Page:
The most northerly point of the Australian mainland

The sail through Albany Passage was in the end simple. It looked more challenging on the chart, but we have to remember the charts are very sparse up here, and only the main shipping channels have really good detail. The Passage was about two miles long and about a quarter of a mile wide, and very deep. We ran through it with the sails set for running dead downwind, and had expected a full flood tide to take us quickly through. The tide was against us at the start and went to little by the end, so who knows how the tide works up here, as none of our info, including the QLD tide tables appeared to match with what we saw!

At the end of the Passage, Eborac Island and York Island came into view, and gradually the Cape itself opened to us. We were unable to go through the gap between the Cape and the islands, so we went around, and dropped the anchor in the lee of York Island. De La Mer were already anchored in the bay, as they could get further in with their catamaran. We decided to have lunch later, and instead head ashore to the Cape, so it was a very quick launch of the Goon Bag, gather up the kids (Cloggau, Willi Whale, Cleo Clownfish and Spaghetti) and cameras, and jump in the dinghy! We swung by Barbara and Mike and they were also heading in, so we said we would see them there.

We chatted to some people who were camping just behind the beach in big 4WD rigs, when we landed the dinghy, then headed out on the well worn path to the Cape. Within about ten minutes, we arrived at a brass plaque, telling us we were at Cape York and giving distance and direction to any number of places. Sydney was nearly three thousand km away, the same distance as Adelaide! Darwin was just over a thousand kilometers, which made us pause for contemplation for a moment! We followed the path down to the actual point where water met land, and found the sign that told us we were actually at the most northerly point of land. Here we took pictures of the crew (Pete, me and the kids), admired the racing tide through the passage between the Cape and the two islands, and then we swam, in a small rock pool to cool down. Stupidly we had not brought water, so we were very hot and in need of a cool down. We walked back along the mangroves to the beach and the Goon Bag, by which time we were dry – the heat is overwhelming here, and it takes about two minutes to dry off from soaking wet!

We chatted again to the 4WD guy back at the beach, who was a keen fisherman and had come up to the Cape, camping with his family for two days, and ended up staying five weeks! Then Mike and Barbara came back from the Top, and we had a long chat before saying goodbye. They were staying here tonight, then heading to Thursday Island for a couple of days before hauling out at Weipa for Cyclone season. We were heading to Possession Island overnight, before going into Seisia for fuel, then heading across the Gulf. Back on board we weighed anchor, then motored the eight miles to Possession Island.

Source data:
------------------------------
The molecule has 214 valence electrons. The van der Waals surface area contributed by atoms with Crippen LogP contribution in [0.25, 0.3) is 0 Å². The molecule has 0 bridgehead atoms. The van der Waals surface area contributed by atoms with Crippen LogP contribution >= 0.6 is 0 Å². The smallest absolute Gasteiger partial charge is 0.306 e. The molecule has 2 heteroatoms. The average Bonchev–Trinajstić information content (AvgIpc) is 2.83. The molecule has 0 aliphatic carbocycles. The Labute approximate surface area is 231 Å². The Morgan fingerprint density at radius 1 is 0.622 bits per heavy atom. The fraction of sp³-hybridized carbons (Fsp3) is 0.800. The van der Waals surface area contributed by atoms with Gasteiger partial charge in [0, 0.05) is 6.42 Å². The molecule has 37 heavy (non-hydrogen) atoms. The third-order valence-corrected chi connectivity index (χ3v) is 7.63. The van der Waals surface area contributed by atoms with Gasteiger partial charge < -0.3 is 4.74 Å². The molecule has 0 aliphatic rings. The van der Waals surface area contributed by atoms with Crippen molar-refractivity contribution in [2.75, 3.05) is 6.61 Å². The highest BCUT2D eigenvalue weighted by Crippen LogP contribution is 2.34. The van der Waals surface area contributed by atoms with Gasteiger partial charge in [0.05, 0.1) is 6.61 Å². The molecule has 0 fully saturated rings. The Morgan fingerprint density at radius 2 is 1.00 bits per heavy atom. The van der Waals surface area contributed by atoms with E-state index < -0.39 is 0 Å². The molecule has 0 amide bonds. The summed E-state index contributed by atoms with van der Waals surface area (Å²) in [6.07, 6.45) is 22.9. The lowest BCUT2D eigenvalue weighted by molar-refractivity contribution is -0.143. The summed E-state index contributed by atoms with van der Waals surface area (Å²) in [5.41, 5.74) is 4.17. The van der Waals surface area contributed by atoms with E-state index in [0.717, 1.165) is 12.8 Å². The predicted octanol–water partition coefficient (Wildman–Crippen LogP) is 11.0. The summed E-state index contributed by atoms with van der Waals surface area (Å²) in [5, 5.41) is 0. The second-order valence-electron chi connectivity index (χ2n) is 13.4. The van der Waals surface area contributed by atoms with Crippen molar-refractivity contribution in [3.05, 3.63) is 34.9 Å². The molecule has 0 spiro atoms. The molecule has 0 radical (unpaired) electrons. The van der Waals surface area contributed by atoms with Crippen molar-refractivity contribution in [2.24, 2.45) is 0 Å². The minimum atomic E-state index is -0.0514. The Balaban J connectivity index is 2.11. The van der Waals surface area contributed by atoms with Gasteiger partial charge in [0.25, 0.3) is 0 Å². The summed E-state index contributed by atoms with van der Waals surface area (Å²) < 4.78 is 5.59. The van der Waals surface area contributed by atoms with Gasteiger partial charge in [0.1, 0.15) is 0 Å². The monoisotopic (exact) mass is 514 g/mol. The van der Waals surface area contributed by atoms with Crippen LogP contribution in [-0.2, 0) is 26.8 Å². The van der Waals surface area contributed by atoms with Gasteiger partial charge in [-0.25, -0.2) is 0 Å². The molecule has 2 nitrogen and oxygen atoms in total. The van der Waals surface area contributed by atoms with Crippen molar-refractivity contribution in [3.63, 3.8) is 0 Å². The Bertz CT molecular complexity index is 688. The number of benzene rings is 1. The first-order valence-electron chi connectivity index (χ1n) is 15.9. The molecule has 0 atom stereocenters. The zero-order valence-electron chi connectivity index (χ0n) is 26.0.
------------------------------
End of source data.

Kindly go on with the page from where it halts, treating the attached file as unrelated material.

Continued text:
Such a momentous day required a celebration, and once we were comfortably anchored, we opened a bottle of Moët that we had saved to commemorate our milestone. Combined with our singalong playlist on the iPod, we had a small party, before cooking a fab Sri Lankan curry with the Spanish mackerel. This was also going to be dinner for our Gulf crossing!

After dinner we sat on deck contemplating the different stars in the sky, the complete darkness, other than the loom from TI, and the next phase of our adventure. It has been a revelation  so far, with so much green on the land, which is not low, dry and featureless as I expected. The sun is fierce, and suddenly I welcome clouds and shade when I have always been a sun seeker. Whilst the sea is tempting, being salty and hot is horrible, so it’s better to have a shower on the back of the boat, and I am not missing swimming as much as I expected. It doesnt help when the sea temperature is about as warm as the air temperature!

In the morning we headed in to have a look at the monument commemorating Cooks landing on this Island, where he took possession of the East Coast of Australia for King George Third. Following in Cooks wake and footsteps makes me feel in awe of what he achieved, considering the accessories that we have today to make this easy, not least of which is having great weather forecasting. We were, however, sad to see the state of the beach, which had by far and away the worst plastic and other rubbish piled up along the waterline, of any beach we have yet seen. We need to stop the proliferating use and inappropriate disposal of plastic. some of the worst items are of course drink bottles and flip flops. Think before you buy these things – do you really need the bottle? Can you use one that you simply refill? And whilst thongs (footwear!) have become “high fashion”, how many pairs do you really need?

We will head to Seisia today, to get fuel and prepare for our Gulf Crossing. the weather looks ok for a Saturday departure at this time, but we will monitor it util we depart. We may not get to blog again until Darwin, but we will try to post on FB and if we can.

WDS anchored at the Cape
Cap’n Pete, modelling the WDS race shirt at Cape York!


2 thoughts on “The most northerly point of the Australian mainland

  1. I was wondering where you are going to be about the beginning of July, we will be driving over to w.a. to the horizontal falls. doing Broome etc. just in case your around. hope your both keeping the dream alive.
    regards, suzie.


    1. Hi Susie, if you keep reading you will see that WDS is back in Sydney! We tricked her home from Darwin in January. We will be at Magnetic Island in July, a short return to reality from the stresses of working life! Your trip sounds lovely and we hope to get there some time soon. Sarah


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